Tom Corbett is a desperate man.
The Republican Governor of Pennsylvania is way, way down in the polls in his fight for re-election. Somewhere between 15-20 points down to Democrat Tom Wolf. And there’s a really messy scandal coming to light about his time as state Attorney General: eight of his staffers were enthusiastically sharing porn by email. Two men who became top Corbett Administration officials have had to resign. Others are hanging by a thread.
So Tom Corbett could use a nice big fat distraction. And he’s got one, courtesy of Goddard College’s commencement invitation to Mumia Abu-Jamal.
Corbett’s response: a proposed bill that would bar convicted criminals from seeking publicity from their crimes. The bill is now fast-tracking its way through the Legislature; if it gets into law, expect it to be struck down as a violation of the First Amendment.
But no matter. Corbett’s not seriously interested in the bill; all he wants to do is wave the bloody shirt, and turn the spotlight away from the cratering of his political career.
The bill, according to lead sponsor Mike Vereb, “would allow crime victims or prosecutors acting on their behalf to bring a civil action to halt conduct by an offender if it causes the victim or the victim’s family severe mental anguish.” He slammed Goddard for giving Mumia a platform to deliver a “taxpayer-funded rant.”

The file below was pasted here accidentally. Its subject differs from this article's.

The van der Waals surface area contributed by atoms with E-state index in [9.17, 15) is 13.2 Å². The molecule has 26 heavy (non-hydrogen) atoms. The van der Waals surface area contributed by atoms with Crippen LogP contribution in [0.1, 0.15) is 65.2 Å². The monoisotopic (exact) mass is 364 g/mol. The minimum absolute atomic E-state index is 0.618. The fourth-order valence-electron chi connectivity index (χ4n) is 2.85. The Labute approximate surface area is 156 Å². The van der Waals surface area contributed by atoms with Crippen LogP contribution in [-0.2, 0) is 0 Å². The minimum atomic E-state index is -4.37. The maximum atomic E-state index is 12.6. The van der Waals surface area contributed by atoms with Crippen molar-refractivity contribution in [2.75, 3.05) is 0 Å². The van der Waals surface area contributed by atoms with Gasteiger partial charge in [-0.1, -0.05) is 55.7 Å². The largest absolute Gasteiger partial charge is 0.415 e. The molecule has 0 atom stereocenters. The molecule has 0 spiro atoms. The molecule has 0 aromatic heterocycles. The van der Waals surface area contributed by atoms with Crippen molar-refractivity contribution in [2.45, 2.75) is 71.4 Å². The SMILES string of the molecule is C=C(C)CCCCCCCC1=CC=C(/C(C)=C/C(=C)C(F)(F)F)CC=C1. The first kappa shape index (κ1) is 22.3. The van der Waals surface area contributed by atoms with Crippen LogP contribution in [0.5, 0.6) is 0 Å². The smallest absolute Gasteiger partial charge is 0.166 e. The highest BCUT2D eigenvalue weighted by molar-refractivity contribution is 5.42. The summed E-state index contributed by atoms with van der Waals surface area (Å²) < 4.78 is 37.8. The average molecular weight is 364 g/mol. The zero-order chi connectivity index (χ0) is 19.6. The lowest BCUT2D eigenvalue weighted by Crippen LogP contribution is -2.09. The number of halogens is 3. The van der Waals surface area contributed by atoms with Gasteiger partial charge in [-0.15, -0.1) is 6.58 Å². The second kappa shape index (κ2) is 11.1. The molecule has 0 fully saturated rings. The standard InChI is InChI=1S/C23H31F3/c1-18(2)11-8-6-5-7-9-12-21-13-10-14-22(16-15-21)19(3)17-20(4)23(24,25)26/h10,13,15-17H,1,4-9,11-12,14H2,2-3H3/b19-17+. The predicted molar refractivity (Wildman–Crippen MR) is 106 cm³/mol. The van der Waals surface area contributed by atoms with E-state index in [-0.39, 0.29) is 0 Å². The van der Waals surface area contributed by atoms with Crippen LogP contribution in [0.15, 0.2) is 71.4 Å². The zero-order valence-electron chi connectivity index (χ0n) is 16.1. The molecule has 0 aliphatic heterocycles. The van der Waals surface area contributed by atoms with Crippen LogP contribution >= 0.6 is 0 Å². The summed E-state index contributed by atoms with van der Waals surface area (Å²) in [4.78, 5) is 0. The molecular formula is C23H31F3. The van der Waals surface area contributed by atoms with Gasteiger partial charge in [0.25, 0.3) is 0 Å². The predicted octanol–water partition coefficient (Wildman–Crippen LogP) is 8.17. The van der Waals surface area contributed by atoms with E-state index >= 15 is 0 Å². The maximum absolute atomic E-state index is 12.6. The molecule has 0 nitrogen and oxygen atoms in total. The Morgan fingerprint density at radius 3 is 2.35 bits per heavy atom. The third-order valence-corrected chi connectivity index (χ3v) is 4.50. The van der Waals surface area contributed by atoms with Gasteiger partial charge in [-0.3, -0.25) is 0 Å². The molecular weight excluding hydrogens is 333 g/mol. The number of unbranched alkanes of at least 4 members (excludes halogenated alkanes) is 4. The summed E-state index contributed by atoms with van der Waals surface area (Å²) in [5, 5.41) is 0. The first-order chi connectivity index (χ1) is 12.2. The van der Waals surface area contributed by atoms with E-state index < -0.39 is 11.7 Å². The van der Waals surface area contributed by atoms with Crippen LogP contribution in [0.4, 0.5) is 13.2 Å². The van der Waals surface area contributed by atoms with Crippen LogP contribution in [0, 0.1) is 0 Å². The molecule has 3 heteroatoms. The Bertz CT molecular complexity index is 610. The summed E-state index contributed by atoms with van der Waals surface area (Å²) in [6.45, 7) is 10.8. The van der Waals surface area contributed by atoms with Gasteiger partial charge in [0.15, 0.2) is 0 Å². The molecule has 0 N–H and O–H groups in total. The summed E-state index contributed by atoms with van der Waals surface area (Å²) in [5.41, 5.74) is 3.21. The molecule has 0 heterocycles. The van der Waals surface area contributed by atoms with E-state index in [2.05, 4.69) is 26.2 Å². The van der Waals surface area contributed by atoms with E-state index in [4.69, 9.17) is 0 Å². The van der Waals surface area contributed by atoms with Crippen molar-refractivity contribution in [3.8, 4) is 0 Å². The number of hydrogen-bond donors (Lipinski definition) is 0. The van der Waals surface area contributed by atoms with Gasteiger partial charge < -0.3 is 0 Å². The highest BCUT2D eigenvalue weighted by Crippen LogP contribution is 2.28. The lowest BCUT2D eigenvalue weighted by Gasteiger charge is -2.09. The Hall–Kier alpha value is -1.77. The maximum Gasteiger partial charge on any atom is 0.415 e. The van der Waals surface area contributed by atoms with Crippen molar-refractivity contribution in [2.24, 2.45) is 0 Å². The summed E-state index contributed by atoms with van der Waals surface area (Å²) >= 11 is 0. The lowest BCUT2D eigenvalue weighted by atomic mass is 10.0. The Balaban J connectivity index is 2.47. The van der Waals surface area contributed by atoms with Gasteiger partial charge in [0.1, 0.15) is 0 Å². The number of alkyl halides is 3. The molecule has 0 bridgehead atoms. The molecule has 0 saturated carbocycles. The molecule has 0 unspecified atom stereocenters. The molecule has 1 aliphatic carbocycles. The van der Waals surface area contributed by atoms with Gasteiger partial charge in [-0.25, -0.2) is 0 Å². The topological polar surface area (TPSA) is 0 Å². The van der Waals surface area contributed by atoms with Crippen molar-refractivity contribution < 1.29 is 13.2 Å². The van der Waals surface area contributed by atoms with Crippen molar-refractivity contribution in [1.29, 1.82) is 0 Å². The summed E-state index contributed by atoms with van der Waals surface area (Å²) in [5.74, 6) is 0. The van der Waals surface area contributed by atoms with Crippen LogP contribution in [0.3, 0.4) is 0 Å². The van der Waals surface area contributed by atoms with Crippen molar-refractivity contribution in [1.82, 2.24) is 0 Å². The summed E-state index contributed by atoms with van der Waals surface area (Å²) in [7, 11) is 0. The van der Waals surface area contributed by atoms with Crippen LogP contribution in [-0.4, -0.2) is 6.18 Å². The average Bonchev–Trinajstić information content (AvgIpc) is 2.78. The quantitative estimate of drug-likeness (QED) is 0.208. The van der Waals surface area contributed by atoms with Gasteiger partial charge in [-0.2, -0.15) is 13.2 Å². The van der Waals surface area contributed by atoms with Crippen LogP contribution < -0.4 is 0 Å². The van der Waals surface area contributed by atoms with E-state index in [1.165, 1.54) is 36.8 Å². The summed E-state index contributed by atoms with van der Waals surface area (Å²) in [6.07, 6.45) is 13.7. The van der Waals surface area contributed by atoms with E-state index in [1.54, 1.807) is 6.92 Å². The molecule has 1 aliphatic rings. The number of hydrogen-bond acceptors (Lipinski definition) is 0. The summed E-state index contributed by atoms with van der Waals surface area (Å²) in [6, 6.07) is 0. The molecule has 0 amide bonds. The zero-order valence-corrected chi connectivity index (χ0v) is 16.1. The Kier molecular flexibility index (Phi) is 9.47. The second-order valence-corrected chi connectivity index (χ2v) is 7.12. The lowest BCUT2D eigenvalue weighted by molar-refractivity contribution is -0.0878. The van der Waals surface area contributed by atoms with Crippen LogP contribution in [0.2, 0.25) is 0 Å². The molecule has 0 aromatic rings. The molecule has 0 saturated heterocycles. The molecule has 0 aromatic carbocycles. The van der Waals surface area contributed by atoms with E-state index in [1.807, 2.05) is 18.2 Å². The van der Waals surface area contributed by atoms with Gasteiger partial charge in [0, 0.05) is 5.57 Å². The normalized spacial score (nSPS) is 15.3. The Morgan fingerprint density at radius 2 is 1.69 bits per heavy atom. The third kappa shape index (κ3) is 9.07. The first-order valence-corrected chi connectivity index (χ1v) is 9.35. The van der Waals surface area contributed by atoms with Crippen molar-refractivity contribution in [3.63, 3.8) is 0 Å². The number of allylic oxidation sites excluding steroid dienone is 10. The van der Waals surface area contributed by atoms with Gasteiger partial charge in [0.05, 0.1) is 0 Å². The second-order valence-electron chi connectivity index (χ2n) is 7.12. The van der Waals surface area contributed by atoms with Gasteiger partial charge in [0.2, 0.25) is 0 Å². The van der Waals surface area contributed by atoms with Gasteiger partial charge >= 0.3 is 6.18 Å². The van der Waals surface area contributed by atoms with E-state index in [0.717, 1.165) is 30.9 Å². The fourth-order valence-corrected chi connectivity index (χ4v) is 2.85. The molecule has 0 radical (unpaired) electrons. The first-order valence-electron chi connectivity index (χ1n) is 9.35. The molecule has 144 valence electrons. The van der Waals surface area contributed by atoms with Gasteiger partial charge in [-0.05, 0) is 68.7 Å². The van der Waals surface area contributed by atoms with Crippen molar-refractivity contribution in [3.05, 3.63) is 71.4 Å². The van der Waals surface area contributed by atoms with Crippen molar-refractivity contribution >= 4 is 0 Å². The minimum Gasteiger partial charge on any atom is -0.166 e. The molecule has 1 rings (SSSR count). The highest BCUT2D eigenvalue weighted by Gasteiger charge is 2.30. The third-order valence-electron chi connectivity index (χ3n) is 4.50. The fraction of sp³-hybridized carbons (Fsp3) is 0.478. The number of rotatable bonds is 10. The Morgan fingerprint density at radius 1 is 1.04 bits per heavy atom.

Let’s take the latter first. Mumia’s remarks, according to those — unlike Vereb — who actually read them, were the usual blandly inspirational stuff of commencement addresses. He did not speak of the crime that put him behind bars for life. He did not mock the family and friends of the late Officer Danny Faulkner. He did not recite the lyrics to “Fuck Tha Police.”
If the family and friends of Danny Faulkner are suffering any severe mental anguish, it’s not because a small liberal-arts college in a small Vermont town invited Mumia to give a brief recorded address to 20 students. It’s because of all the conservative ragemongering that capitalized on the event.
Mike Vereb said, “The words of the victims should be louder than the criminals.” Well, they would have been if people like Mike Vereb had let the Goddard event pass quietly by.
In fact, they still were louder. A whole lot louder. How many people actually heard Mumia’s words? And how many have heard the words of Faulkner’s family, friends, and supporters?
It’s people like Mike Vereb and Tom Corbett who are indulging in taxpayer-funded rants. They are the ones causing “severe mental anguish” by endlessly reciting the details of the crime and pushing the Faulkner family back into the spotlight. And, figuratively, waving Danny Faulkner’s bloody shirt for a brief moment of political advantage.
Could somebody please draft a bill that would bar public officials from going on taxpayer-funded rants that cause severe mental anguish?